the Institute for Healthcare Advancement sought to provide Head Start parents with the skills and knowledge to
The program provides training and information for implementing health care literacy programs.
During the research phase, the institute conducted a survey of Head Start families. The survey revealed that only 20 percent of families had any health care reference material at home. Less than 5 percent said that they would first refer to a book for information if a child was sick. Almost 70 percent of families said that they would first go to their doctor if a child was sick; 4.5 percent said they would visit the emergency room. Once training was provided, there was a tenfold increase (from 4.7 percent to 47.55 percent) in the families who first referred to a book for information when a child was ill.
Since the program began, HCI has engaged in training with 55 Head Start programs in 38 states, resulting in 14,000 families of ten different ethnicities receiving training in seven languages. Training sessions took place in the evening after work for three hours. In the training sessions, parents learned when it is necessary to keep a child home due to illness and how to use their interactions with doctors effectively. An important observation made was that training cannot consist simply of giving a book to the parents. It takes personal interaction with a person who can notice if a parent cannot read, who can help the parent use a book effectively, and who can help personalize the book and make it the parent’s own. It takes someone whom the parents trust, who can sit down next to a parent and help him or her go through the materials. That, Person said, is what is special about Head Start and certain other community-based organizations.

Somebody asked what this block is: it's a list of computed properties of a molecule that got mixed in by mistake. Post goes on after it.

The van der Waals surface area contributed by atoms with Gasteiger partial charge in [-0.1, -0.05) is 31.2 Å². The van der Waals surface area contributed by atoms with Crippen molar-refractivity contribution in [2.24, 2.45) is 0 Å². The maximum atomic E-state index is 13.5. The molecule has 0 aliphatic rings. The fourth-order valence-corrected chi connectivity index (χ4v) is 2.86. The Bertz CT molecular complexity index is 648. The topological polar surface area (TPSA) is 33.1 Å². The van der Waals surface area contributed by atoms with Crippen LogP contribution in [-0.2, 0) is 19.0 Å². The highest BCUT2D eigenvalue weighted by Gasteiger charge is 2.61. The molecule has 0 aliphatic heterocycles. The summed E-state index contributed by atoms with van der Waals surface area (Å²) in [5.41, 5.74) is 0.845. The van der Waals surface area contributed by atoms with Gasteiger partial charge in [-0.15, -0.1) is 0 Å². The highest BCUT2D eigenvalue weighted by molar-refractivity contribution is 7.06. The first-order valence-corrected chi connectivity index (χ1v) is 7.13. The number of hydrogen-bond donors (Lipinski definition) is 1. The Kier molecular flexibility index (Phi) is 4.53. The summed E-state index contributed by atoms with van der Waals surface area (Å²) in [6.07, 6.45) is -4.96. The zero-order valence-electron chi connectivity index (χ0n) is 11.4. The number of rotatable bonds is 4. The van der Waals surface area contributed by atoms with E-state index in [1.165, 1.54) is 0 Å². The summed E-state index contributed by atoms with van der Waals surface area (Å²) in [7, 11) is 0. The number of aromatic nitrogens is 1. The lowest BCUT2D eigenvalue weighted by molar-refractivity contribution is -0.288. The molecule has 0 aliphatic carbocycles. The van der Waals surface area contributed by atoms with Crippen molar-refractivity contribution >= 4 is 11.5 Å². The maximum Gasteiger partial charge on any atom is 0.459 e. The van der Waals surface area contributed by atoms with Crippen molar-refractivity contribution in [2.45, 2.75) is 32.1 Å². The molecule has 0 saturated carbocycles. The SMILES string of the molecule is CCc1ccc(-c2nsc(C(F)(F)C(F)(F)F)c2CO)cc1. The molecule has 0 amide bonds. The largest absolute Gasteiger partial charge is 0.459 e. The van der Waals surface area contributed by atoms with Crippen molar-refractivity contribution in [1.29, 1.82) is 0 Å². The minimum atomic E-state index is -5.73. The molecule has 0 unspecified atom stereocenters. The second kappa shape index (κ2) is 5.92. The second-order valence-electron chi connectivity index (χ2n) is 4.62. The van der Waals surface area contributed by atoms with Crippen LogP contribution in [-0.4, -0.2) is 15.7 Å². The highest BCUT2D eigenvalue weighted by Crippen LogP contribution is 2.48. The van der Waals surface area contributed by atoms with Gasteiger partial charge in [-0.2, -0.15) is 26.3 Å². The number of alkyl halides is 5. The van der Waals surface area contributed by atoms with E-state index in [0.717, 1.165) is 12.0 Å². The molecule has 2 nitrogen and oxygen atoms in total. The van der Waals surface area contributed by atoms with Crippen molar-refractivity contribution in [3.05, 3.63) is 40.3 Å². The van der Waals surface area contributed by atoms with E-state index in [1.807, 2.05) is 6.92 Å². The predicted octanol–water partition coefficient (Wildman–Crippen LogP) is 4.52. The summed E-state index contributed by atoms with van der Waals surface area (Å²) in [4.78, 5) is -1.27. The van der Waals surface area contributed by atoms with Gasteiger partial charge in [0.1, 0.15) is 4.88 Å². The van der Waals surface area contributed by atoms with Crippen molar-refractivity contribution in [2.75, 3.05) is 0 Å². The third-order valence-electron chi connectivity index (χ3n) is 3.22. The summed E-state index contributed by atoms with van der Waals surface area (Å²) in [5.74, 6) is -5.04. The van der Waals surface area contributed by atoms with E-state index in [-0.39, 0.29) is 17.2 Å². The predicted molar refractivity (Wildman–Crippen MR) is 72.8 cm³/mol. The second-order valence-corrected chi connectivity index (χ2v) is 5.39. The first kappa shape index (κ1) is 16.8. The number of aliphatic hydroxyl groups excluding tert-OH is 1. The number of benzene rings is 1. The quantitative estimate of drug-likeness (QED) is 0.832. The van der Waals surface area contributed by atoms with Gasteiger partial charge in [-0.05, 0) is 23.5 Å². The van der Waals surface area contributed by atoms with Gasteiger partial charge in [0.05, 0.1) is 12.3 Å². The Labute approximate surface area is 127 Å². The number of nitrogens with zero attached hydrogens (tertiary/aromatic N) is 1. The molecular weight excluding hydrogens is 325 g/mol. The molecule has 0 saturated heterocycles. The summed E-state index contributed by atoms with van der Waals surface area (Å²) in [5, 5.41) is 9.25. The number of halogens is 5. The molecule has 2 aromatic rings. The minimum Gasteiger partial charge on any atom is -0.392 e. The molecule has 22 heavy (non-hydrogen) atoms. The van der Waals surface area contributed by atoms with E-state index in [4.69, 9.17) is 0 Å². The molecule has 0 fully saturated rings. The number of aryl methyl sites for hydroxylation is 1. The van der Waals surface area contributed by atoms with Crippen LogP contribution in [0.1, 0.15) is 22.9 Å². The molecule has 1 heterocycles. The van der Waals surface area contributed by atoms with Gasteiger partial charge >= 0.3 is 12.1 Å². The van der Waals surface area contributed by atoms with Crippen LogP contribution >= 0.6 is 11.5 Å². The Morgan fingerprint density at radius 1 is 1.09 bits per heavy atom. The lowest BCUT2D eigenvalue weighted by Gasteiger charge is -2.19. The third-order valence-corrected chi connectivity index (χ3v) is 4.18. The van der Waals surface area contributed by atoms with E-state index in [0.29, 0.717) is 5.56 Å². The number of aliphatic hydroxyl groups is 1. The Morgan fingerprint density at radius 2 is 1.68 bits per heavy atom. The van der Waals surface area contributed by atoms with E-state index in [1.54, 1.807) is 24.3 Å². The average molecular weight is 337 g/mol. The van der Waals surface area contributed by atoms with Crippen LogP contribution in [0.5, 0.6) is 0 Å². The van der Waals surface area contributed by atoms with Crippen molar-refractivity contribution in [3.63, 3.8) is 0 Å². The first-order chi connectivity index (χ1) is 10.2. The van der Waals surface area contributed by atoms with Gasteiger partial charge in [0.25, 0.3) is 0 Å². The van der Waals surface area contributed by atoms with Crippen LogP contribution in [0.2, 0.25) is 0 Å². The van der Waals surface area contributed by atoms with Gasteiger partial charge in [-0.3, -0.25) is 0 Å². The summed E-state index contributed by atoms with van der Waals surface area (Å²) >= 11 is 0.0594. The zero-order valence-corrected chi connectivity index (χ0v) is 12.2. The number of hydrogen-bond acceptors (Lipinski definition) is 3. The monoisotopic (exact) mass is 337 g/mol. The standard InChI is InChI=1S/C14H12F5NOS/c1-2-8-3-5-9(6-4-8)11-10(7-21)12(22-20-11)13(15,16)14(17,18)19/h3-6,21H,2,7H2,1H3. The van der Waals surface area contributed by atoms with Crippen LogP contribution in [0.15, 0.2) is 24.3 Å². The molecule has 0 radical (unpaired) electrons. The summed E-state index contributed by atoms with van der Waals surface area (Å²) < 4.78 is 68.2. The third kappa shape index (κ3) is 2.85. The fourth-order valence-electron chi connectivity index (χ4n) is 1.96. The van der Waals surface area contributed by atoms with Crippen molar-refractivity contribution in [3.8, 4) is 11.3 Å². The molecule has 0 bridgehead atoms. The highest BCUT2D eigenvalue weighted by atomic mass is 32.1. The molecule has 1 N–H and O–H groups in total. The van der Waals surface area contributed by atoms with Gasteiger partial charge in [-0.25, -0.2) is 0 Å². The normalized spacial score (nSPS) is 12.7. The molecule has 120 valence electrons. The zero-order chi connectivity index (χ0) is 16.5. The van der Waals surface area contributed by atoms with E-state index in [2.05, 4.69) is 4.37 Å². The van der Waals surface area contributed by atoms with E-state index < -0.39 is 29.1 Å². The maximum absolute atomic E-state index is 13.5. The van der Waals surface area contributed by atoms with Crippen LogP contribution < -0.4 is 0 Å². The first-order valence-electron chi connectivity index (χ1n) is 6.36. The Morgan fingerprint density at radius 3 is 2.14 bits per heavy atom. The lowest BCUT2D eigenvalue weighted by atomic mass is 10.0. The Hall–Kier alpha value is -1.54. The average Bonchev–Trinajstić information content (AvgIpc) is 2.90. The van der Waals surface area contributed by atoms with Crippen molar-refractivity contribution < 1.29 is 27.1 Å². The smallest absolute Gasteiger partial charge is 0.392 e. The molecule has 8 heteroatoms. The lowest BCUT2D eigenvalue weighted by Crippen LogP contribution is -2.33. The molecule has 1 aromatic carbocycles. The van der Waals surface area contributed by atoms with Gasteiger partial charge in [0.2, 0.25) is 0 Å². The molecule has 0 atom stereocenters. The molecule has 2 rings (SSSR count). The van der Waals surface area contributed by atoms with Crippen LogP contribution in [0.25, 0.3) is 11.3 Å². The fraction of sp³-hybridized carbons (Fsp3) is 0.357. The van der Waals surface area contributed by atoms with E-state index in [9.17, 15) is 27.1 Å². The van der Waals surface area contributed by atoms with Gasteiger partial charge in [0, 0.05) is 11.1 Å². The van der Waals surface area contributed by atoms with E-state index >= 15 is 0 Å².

Following the training there was a 42 percent drop in the number of doctor visits and a 58 percent drop in the number of emergency room visits. The institute was able to convince parents that doctors are resources, not only for medical care, but also for information and consultation. There was also a 29 percent drop in the average number of school days missed and a 42 percent drop in the average number of work days missed.
While the goal of training was not to save money, by decreasing doctor and emergency room visits, the savings per family trained was $554 per year. Given that there were approximately 9,000 Head Start families